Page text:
Kelsey Museum of Archaeology. =gyp-
tian Antiquities-a loan exhibit from
the Metropolitan Museum of Art, New
York City.
Michigan Historical Collection. The
University in 1904.
Museum of Art. Three Women Paint-
ers.
Exhibition of Recent Publications and
of work in progress in linguistic geo-'>
graphy and dialectology. 2-5 p.m., July
28 - August 6 1954. Sat. 10-12. 3015
Rackham Building. y
Events Today
The Marriage of Figaro will be pre-
sented by the Department of Speech
and The School of Music at 8 p m. i
the Lydia Mendelssohn Theatre, Thurs
day, Friday, Saturday and Monday, Au-
gust 5, 6, 7 and 9. Tickets are avail-
able at the Lydia Mendelssohn Bor Of-{
fice from 10 a.m. until 5 p.m.
The International Tea, sponsored by
the International Center and the In
ternational Student Association, will
be held in the Madelon Pound House,
1024 Hill Street, Thursday, August 5,
at 4:30 until 6 o'clock.
The Economics Clam Chowder and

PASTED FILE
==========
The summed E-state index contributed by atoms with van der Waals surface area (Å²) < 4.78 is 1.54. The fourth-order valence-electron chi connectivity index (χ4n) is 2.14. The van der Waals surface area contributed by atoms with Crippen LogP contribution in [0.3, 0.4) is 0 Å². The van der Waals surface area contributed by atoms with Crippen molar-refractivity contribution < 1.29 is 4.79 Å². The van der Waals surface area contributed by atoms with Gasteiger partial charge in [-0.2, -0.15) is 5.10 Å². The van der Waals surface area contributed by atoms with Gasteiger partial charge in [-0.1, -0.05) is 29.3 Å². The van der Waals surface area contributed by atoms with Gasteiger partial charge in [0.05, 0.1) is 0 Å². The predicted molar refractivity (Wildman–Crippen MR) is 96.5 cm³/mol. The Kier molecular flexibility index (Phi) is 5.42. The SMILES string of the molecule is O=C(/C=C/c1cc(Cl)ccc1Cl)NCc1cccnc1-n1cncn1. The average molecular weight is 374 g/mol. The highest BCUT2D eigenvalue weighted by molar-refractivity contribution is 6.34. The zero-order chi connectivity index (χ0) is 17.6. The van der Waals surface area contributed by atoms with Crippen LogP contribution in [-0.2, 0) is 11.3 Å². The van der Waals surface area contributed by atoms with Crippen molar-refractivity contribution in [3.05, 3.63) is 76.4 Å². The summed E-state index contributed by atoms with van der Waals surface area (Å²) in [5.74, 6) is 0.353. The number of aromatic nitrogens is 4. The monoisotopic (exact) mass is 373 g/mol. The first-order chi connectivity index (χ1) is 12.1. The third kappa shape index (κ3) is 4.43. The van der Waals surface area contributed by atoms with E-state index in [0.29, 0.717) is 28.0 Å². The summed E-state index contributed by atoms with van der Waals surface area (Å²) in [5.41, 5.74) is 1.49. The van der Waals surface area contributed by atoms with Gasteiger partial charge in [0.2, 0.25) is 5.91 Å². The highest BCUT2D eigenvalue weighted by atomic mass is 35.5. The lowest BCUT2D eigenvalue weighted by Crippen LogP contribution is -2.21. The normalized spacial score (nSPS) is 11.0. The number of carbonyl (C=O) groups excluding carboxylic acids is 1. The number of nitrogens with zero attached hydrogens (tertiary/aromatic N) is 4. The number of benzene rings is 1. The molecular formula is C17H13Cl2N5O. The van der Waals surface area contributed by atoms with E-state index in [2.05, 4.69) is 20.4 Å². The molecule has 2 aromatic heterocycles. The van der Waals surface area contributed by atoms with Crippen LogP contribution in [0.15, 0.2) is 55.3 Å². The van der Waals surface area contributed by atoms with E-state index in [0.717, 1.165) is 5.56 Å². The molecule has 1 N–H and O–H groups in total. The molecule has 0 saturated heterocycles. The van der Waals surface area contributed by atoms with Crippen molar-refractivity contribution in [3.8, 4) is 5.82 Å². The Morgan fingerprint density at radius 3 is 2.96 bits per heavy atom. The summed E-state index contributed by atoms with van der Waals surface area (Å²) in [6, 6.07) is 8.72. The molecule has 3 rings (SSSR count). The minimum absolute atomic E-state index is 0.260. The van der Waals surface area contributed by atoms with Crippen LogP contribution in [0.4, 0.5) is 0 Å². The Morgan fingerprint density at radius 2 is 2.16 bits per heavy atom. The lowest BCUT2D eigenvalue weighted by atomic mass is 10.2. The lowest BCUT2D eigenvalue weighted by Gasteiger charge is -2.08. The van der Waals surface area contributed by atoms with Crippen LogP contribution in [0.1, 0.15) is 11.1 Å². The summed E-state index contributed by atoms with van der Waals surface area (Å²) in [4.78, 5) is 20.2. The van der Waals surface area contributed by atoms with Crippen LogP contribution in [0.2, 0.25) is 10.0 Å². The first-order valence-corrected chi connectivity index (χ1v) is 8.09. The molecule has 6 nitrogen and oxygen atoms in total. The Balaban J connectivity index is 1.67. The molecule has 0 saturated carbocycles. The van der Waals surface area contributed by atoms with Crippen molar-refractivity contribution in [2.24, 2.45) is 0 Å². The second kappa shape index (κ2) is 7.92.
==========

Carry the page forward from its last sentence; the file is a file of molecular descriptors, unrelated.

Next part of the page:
Marching Society: Dr. Rudolf Richter,
who is visiting Ann Arbor this summer
from the University of Frankfurt am
Main, will be the guest speaker of the
Economics Department's graduate dis-
cussion group this Thursday. His topic
is: "Some Problems in Oligopoly The-m
ory." An informal discussion will fol.
low. Thursday, August 5. 8:00 p.m.
Rackham Bldg., West Conference Room.
Sailing Club meets this Thursday,
7 p.m., In the Union. Everyone wel-
comed. Enthusiasm not experiene
necessary.
The Sociedad ,Hispanica of the Da
partment of Romance Languages of tW
University will hold a meeting on
Thursday, August 5, at 8 p.m., in the
Kalamazoo Room of the Michigan Lea-
gue. Professor Enrique Anderson-Im-
bert will speak in Spanish on the sub-
Sect, "La Vida Intelectual en Madrid;".
and Professor William Merhab will